Eine Lektion in Geschichte für Koizumi

Wieder einmal brechen in China und Südkorea Proteste gegen den alljährlichen Besuch des japanischen Ministerpräsidenten Junichiro Koizumi beim Yasukuni-Schrein aus. Koizumis Beharren, den in Yasukuni bestatteten Kriegstoten, unter denen sich auch verurteilte Kriegsverbrecher aus dem Zweiten Weltkrieg befinden, seine Ehrerbietung zu erweisen, hat die Beziehungen Japans zu seinen Nachbarn über Jahre belastet. So weist der chinesische Präsident Hu Jintao fortgesetzt darauf hin, dass es kein Gipfeltreffen mit einem japanischen Ministerpräsidenten geben wird, der den Yasukuni-Schrein besucht, welcher von den meisten Chinesen als Verherrlichung der Aggression und des Kolonialismus Japans in der Vergangenheit betrachtet wird.

Sogar in Japan steht man Koizumi mancherorts zunehmend kritisch gegenüber. Obwohl die japanische Öffentlichkeit den chinesischen Protestausbrüchen zwar negativ gegenübersteht, zeigt eine jüngst durchgeführte Umfrage, dass über 70 % aller Japaner die gegenwärtigen japanisch-chinesischen Beziehungen als inakzeptabel einstufen. Immer weniger Menschen unterstützen Koizumis jährliche Wallfahrt zum Yasukuni-Schrein. Sieben ehemalige Ministerpräsidenten fordern einmütig, Koizumi möge von diesen Besuchen Abstand nehmen.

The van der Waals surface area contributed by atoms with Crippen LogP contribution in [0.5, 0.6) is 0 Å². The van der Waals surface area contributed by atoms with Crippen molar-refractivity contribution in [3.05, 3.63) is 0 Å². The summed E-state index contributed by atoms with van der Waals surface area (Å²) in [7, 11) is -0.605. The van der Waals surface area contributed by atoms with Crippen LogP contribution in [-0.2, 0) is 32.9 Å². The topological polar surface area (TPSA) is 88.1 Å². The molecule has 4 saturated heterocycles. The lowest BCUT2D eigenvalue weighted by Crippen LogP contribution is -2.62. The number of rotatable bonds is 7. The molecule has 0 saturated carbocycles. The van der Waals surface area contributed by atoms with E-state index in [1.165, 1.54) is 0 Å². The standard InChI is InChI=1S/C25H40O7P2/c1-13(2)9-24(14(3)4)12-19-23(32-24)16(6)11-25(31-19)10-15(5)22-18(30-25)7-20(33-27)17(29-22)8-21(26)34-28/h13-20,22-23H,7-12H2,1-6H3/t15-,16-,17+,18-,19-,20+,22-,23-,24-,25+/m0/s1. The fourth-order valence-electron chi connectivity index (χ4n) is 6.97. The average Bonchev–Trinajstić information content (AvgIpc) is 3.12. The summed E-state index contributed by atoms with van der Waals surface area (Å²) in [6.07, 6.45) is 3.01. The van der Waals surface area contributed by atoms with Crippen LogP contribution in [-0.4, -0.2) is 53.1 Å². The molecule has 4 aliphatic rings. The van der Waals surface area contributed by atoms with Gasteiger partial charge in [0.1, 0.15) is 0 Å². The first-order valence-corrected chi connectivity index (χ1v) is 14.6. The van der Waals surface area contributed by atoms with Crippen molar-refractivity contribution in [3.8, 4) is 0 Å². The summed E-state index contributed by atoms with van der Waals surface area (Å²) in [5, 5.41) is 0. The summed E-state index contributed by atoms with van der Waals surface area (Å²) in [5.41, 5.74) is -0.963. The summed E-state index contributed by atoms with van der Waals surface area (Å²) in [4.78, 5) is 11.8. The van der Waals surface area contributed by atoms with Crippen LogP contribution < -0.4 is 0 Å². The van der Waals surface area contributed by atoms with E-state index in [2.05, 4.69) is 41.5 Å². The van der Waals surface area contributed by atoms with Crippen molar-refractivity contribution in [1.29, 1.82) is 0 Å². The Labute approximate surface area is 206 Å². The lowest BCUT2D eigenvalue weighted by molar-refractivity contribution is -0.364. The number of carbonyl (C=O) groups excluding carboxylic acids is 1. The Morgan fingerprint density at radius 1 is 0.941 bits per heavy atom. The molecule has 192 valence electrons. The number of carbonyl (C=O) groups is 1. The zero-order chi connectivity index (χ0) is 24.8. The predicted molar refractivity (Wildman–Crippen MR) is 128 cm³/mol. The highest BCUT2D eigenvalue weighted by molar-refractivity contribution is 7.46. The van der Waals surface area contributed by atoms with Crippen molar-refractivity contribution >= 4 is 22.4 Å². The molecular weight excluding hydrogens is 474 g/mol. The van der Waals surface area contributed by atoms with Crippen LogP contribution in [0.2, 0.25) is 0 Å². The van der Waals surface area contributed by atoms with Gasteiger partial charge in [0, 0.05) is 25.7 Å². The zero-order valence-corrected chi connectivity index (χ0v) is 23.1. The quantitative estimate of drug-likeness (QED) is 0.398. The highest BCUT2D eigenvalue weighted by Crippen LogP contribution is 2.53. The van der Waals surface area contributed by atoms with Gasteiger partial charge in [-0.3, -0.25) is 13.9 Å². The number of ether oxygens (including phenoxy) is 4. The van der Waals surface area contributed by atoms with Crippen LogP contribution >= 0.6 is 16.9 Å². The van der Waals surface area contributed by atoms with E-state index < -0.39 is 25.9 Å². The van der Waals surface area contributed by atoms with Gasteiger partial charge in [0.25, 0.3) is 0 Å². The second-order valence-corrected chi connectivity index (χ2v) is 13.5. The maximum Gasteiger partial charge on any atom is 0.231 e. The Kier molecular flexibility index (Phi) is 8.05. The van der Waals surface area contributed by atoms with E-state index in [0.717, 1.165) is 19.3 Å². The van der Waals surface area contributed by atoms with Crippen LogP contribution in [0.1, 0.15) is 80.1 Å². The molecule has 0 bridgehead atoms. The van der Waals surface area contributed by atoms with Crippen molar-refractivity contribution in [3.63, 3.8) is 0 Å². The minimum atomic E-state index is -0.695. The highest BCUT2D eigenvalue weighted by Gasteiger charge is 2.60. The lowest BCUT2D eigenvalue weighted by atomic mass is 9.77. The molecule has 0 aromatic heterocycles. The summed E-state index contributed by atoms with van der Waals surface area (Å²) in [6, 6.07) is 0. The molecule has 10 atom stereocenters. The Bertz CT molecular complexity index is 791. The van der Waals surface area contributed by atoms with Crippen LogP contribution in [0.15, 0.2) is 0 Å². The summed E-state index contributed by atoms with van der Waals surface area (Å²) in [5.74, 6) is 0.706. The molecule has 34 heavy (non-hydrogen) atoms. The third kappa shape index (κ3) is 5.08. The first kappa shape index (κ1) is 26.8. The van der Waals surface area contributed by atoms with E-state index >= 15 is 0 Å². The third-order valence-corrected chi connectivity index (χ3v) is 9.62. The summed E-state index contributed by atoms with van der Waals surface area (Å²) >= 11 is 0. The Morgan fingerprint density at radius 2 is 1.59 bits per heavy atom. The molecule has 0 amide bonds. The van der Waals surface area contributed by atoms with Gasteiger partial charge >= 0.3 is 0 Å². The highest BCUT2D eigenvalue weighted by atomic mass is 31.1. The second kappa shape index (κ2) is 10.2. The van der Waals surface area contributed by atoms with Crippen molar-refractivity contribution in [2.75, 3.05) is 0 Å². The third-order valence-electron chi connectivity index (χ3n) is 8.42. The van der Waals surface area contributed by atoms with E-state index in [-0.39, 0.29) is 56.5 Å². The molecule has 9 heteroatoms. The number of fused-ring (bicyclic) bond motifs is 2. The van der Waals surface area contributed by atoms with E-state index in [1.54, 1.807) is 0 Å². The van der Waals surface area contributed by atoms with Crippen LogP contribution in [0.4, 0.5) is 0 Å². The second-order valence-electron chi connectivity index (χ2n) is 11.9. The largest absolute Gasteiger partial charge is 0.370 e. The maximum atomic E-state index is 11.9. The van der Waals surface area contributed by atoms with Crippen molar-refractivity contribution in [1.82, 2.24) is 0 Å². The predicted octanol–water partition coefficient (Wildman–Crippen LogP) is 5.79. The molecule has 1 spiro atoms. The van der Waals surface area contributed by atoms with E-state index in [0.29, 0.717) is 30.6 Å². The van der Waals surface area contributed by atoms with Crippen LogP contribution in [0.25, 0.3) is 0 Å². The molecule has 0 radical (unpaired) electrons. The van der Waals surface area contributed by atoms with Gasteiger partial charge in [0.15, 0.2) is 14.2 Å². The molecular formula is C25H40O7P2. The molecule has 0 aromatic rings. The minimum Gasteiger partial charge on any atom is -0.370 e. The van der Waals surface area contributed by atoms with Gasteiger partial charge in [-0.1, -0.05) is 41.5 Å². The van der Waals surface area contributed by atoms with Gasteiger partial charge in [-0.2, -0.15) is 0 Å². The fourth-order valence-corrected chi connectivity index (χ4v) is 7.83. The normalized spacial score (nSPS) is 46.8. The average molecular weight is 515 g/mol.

Doch Koizumi bleibt stur. Darüber hinaus hat auch der aussichtsreichste Nachfolgekandidat Koizumis, Regierungssprecher Shinzu Abe, öffentlich erklärt, dass er als Ministerpräsident diese Besuche beim Schrein beibehalten würde. Außenminister Taro Aso, ein weiterer möglicher Nachfolger Koizumis, bat den japanischen Kaiser, beim Yasukuni-Schrein zu beten.

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